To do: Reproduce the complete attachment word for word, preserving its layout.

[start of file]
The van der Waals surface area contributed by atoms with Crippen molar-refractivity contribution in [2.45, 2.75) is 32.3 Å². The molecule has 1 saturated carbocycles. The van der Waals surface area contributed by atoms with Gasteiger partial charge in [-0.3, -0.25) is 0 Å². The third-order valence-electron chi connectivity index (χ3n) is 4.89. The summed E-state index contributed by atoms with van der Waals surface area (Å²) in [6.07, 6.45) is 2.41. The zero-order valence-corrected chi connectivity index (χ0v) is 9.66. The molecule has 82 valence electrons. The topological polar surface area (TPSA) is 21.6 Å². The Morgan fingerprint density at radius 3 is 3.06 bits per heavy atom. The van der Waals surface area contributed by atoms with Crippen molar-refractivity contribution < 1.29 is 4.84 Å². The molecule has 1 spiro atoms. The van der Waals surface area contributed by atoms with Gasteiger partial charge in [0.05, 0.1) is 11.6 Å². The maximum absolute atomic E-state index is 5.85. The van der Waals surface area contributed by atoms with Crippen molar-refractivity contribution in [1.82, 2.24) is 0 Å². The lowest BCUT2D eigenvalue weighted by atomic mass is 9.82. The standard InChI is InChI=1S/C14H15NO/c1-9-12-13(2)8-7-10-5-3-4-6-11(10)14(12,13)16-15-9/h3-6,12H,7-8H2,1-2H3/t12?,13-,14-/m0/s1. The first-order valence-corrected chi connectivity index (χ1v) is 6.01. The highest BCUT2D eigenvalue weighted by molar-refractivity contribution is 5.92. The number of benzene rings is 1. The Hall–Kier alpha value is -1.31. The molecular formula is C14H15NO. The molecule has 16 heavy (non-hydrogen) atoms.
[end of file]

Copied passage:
The van der Waals surface area contributed by atoms with Crippen molar-refractivity contribution in [2.45, 2.75) is 32.3 Å². The molecule has 1 saturated carbocycles. The van der Waals surface area contributed by atoms with Gasteiger partial charge in [-0.3, -0.25) is 0 Å². The third-order valence-electron chi connectivity index (χ3n) is 4.89. The summed E-state index contributed by atoms with van der Waals surface area (Å²) in [6.07, 6.45) is 2.41. The zero-order valence-corrected chi connectivity index (χ0v) is 9.66. The molecule has 82 valence electrons. The topological polar surface area (TPSA) is 21.6 Å². The Morgan fingerprint density at radius 3 is 3.06 bits per heavy atom. The van der Waals surface area contributed by atoms with Crippen molar-refractivity contribution < 1.29 is 4.84 Å². The molecule has 1 spiro atoms. The van der Waals surface area contributed by atoms with Gasteiger partial charge in [0.05, 0.1) is 11.6 Å². The maximum absolute atomic E-state index is 5.85. The van der Waals surface area contributed by atoms with Crippen molar-refractivity contribution in [1.82, 2.24) is 0 Å². The lowest BCUT2D eigenvalue weighted by atomic mass is 9.82. The standard InChI is InChI=1S/C14H15NO/c1-9-12-13(2)8-7-10-5-3-4-6-11(10)14(12,13)16-15-9/h3-6,12H,7-8H2,1-2H3/t12?,13-,14-/m0/s1. The first-order valence-corrected chi connectivity index (χ1v) is 6.01. The highest BCUT2D eigenvalue weighted by molar-refractivity contribution is 5.92. The number of benzene rings is 1. The Hall–Kier alpha value is -1.31. The molecular formula is C14H15NO. The molecule has 16 heavy (non-hydrogen) atoms.